Cain points out that “our lives are shaped as profoundly by personality as by gender or race.” She presents the American “extroversion ideal” — discussing its evolution and whether or not it is subscribed to by all cultures (it isn’t). Her case studies range from the bible (Moses was an introvert — God told him to have Aaron do all the talking) to CEOs to Tech companies (Woz vs Steve Jobs) to political figures (Al Gore).

Section 2 is all about the physiological basis of introversion which I found absolutely fascinating, and Section 3 compares cultures.

The last section of the book goes into tips for introverts who must live in this world: an entire chapter devoted to an illuminating Mars and Venus style dissertation on the communication challenges facing introverts and extroverts and strategies for schools, parents, and introverted kids (there is even a YA version of this book called Quiet Power: The Secret Strengths of Introverted Kids).

I was particularly stunned by her report on Elaine Aron’s research into “Highly Sensitive People,” of whom 70% are introverts. She describes 27 attributes ranging from sensitivity to sights, sounds, smells, pain, and coffee to their difficulty when being observed, difficulty with being judged for general worthiness, their dislike of small talk, feeling exceptionally strong emotions, processing information about their environments unusually deeply, and unusually strong consciences. Is it obvious that I resonated strongly with this? I always just thought I was a pain to travel with 😉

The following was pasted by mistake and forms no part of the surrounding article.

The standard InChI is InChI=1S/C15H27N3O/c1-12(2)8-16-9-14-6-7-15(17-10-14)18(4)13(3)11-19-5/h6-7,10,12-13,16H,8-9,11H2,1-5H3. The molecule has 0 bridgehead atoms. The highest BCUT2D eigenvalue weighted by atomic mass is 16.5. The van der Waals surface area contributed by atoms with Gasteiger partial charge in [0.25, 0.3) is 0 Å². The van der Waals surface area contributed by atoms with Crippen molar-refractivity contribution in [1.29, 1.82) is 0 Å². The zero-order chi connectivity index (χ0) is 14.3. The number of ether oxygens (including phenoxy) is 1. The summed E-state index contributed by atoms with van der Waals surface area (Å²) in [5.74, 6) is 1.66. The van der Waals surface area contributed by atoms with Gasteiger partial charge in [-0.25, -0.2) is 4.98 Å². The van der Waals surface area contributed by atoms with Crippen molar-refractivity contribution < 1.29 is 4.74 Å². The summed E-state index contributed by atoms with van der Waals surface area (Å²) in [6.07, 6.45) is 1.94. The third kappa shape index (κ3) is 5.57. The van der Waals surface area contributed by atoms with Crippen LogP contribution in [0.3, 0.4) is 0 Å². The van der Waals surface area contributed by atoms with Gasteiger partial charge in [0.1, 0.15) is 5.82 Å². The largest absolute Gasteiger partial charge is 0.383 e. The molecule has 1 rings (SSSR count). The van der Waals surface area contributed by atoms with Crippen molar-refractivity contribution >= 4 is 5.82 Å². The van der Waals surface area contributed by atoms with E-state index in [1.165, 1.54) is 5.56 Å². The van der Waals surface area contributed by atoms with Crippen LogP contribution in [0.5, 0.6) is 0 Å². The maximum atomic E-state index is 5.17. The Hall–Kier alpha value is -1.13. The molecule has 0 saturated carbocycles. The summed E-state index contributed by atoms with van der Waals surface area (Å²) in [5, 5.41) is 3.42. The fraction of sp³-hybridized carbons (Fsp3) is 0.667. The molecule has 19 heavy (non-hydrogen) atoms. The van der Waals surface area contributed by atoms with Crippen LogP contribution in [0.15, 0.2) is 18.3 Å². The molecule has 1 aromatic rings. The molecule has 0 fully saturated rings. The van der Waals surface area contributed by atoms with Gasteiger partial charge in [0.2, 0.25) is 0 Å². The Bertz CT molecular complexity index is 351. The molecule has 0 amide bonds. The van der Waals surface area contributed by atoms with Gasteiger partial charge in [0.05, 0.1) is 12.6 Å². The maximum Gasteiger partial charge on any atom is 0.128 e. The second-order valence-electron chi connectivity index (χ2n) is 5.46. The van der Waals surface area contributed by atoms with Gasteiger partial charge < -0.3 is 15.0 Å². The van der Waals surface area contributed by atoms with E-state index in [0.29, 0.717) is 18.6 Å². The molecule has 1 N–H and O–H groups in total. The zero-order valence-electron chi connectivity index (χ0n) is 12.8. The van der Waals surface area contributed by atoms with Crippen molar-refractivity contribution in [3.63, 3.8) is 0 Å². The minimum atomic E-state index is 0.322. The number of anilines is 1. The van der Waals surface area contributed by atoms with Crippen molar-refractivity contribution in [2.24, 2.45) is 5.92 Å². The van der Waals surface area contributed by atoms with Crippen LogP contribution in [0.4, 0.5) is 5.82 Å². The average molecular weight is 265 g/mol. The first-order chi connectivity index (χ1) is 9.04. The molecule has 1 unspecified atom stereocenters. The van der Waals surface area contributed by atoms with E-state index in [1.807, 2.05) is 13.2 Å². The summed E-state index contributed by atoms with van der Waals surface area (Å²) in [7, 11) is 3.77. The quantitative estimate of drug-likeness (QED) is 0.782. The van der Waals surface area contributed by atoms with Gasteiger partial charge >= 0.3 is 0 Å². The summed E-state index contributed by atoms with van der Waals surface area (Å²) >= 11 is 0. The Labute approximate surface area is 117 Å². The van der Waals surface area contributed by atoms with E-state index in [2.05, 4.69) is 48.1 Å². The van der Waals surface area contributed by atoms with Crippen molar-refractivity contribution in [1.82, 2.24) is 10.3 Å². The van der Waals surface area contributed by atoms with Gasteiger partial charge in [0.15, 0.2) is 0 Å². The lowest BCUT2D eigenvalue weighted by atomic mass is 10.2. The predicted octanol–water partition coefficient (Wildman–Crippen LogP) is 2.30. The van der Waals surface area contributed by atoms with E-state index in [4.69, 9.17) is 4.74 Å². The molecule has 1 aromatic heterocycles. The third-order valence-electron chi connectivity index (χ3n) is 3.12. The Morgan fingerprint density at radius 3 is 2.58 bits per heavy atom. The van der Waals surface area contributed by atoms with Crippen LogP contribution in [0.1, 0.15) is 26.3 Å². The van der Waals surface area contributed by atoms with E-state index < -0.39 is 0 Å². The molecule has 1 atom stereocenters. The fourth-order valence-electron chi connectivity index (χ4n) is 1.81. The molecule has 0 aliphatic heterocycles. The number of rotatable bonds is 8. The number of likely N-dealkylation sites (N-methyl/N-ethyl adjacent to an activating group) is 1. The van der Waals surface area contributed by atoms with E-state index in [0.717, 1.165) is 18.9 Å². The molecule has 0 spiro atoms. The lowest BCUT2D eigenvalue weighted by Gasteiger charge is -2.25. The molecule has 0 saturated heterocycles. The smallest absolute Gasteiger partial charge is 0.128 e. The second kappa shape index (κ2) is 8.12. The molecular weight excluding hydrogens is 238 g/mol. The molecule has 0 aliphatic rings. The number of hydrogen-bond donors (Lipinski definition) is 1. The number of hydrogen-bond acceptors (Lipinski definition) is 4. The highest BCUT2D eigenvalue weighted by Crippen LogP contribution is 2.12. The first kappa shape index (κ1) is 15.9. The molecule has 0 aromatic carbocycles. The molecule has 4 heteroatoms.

A well structured book with accessible writing — peppered with fun fact implications (did you know that people getting Botox injections are less anger prone because the very act of frowning — which Botox prevents — actually triggers the amygdala to process negative emotions?). I really enjoyed it and am sorry it took me this long to get around to it. I particularly urge all of you extroverts out there to give it a read!

The Bookman’s Tale by Charlie Lovett (Literary / Historical Fiction)

I thoroughly enjoyed this novel immersed in antiquarian book lovers, collectors and sellers. It is full of details on literary research, history, and techniques for binding, conserving and protecting — all seamlessly woven into a novel about love, passion, fascination, and … finding the holy grail of Shakespeare studies — proof of authorship.